[24] Dr. Gorlin is considered by some to be one of the "fathers" of medical genetics in this country. Affidavit of Barry L. Shapiro, ¶ 2. Dr. Gorlin is presently Regents Professor and Chairman, Department of Oral Pathology and Genetics at the University of Minnesota. He also holds a joint appointment as Professor of Pediatrics, Professor of Obstetrics and Gynecology and Professor of Pathology at the same institutions. His specialty is genetics. He is a founding member of the American Board of Medical Genetics, one of the purposes of which is to certify specialists in the various areas of genetics. He is on the editorial board or a consultant for a number of journals focusing on genetics. Affidavit of Dr. Gorlin, ¶ 1.

[25] Dr. Dorothy Warburton is Associate Professor of Clinical Pediatrics (in Genetics & Development) at the College of Physicians and Surgeons, Columbia University. She has a Ph.D. in genetics from McGill University, Montreal, Canada. Since 1967 she has been Director of Genetics Services at St. Luke's Hospital which is associated with Columbia University.

[26] Rule 104(a) of the Federal Rules of Evidence requires a court to make a preliminary inquiry into the admissibility of novel scientific evidence.

[27] The Frye test requires that the proffered scientific evidence must have general acceptance in the scientific community.

[28] See, Rules for Admissibility of Scientific Evidence, 115 F.R.D. 79 (1987); Symposium on Science and the Rules of Evidence, 99 F.R.D. 187 (1983); Gianelli, The Admissibility of Novel Scientific Evidence: Frye v. United States, a Half-Century Later, 80 Colum.L.Rev. 1197 (1980).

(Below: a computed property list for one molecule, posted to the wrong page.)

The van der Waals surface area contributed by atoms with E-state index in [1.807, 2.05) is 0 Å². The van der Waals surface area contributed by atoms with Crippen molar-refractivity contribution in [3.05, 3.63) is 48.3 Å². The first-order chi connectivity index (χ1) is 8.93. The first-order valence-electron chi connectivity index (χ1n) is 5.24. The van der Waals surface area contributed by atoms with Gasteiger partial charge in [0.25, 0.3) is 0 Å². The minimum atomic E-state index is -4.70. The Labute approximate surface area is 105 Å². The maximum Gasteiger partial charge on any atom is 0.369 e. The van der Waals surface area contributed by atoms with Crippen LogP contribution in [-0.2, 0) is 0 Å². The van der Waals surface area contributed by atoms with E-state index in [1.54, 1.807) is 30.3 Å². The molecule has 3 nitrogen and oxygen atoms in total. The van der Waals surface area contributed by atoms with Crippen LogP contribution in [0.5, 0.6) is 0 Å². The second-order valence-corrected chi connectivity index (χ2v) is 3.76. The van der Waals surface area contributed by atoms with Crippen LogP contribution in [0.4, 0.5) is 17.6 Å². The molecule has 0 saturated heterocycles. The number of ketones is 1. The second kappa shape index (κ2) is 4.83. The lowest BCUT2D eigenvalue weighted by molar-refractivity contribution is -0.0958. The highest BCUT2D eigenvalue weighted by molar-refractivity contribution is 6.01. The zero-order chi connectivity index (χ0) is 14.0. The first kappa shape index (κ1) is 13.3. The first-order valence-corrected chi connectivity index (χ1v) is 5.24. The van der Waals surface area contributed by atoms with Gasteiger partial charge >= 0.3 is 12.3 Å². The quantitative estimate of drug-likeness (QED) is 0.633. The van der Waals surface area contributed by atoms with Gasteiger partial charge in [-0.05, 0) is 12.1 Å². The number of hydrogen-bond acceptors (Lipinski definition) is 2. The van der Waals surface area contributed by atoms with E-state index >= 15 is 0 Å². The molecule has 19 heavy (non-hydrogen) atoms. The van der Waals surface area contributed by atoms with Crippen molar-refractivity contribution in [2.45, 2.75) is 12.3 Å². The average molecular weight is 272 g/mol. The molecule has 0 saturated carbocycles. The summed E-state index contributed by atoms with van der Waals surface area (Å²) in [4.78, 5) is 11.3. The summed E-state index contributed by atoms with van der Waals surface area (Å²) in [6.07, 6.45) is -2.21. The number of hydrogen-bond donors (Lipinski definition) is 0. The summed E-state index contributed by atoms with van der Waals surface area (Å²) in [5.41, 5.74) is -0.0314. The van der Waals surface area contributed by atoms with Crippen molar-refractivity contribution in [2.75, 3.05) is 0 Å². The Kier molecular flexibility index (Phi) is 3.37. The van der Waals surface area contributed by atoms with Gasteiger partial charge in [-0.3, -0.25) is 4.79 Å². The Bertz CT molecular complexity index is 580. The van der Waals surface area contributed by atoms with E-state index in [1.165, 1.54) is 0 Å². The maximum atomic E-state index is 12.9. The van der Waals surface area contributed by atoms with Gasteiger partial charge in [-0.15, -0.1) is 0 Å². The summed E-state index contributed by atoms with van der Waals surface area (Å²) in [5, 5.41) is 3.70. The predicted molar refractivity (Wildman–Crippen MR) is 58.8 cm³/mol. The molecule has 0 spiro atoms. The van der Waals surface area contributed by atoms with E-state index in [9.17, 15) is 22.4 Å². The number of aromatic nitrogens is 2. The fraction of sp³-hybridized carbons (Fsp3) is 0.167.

[29] The court is aware that some debate the propriety of admitting epidemiological evidence. See, e.g., Black & Lilienfeld, Epidemiologic Proof in Toxic Tort Litigation, 52 Fordham L.Rev. 732, 762-64 (1984); Dore, A Commentary on the Use of Epidemiological Evidence in Demonstrating Cause-in-Fact, 7 Harv.Envtl.L.Rev. 429 (1983); Hall & Silbergeld, Reappraising Epidemiology: A Response to Mr. Dore, 7 Harv. Envtl.L.Rev. 441 (1983); Comment, Epidemiologic Proof of Probability: Implementing the Proportional Recovery Approach in Toxic Exposure Torts, 89 Dick L.Rev. 233 (1984). The court is convinced that the debate should not be over the admissibility of epidemiological evidence but the proper evaluation of such evidence. See, e.g., Large & Michie, Proving that the Strength of the British Navy Depends on the Number of Old Maids in England: A Comparison of Scientific Proof with Legal Proof, 11 Envtl.L. 555 (1981).